April 2019

Unmet needs in the treatment of rheumatoid arthritis. An observational study and a real-life experience from a single university center.

Semin Arthritis Rheum 2019 Feb 22;48(4):597-602. Epub 2018 Jun 22.

Rheumatology Clinic, Department of Internal Medicine, Medical School, University of Ioannina, Stavrou Niarchou Blv 45500, Ioannina, Greece. Electronic address:

Objectives: To estimate the size of unmet needs in the treatment of early Rheumatoid Arthritis (eRA), using all the conventional synthetic disease-modifying antirheumatic drugs (csDMARDs) and/or biological DMARDs (bDMARDs) in a long-term observational study.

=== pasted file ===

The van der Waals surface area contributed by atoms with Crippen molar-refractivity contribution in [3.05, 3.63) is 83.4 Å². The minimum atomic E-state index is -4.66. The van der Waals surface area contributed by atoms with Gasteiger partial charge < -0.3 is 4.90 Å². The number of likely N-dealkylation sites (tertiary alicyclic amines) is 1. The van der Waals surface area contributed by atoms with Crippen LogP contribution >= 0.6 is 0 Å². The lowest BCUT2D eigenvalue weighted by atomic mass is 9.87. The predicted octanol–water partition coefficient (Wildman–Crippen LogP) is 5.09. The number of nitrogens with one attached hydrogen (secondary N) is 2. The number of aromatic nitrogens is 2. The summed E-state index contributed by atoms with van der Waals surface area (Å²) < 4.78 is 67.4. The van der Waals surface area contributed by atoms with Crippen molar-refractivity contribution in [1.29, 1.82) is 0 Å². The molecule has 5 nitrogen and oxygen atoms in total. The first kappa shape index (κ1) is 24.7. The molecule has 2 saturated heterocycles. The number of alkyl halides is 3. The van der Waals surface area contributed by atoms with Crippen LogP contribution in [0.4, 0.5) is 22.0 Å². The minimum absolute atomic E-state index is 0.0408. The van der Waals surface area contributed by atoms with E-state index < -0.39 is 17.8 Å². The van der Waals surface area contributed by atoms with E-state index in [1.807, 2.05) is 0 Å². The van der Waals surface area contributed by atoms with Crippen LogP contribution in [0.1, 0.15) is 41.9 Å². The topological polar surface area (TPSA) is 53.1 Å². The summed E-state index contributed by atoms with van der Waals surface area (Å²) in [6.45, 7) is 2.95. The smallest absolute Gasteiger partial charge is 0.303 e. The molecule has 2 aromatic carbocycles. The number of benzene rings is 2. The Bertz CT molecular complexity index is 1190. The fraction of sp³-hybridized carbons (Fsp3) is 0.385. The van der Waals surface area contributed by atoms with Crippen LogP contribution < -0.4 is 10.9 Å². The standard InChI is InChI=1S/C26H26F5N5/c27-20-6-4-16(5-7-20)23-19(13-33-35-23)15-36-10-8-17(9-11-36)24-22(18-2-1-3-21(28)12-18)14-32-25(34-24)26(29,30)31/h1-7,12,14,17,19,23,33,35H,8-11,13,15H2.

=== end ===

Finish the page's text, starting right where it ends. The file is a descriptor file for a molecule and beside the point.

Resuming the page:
Materials And Methods: 538 patients with eRA were evaluated. The 2010 ACR/EULAR classification criteria were used. All patients were csDMARDs and bDMARDs-naive with disease duration less than one year. They were treated according to EULAR and ACR recommendations for RA. All the csDMARDs and bDMARDs were used. Clinical, laboratory findings with the disease activity score-28 and treatment decisions were all recorded as well as adverse drug reactions, reason of therapy termination, disease complications and comorbidities.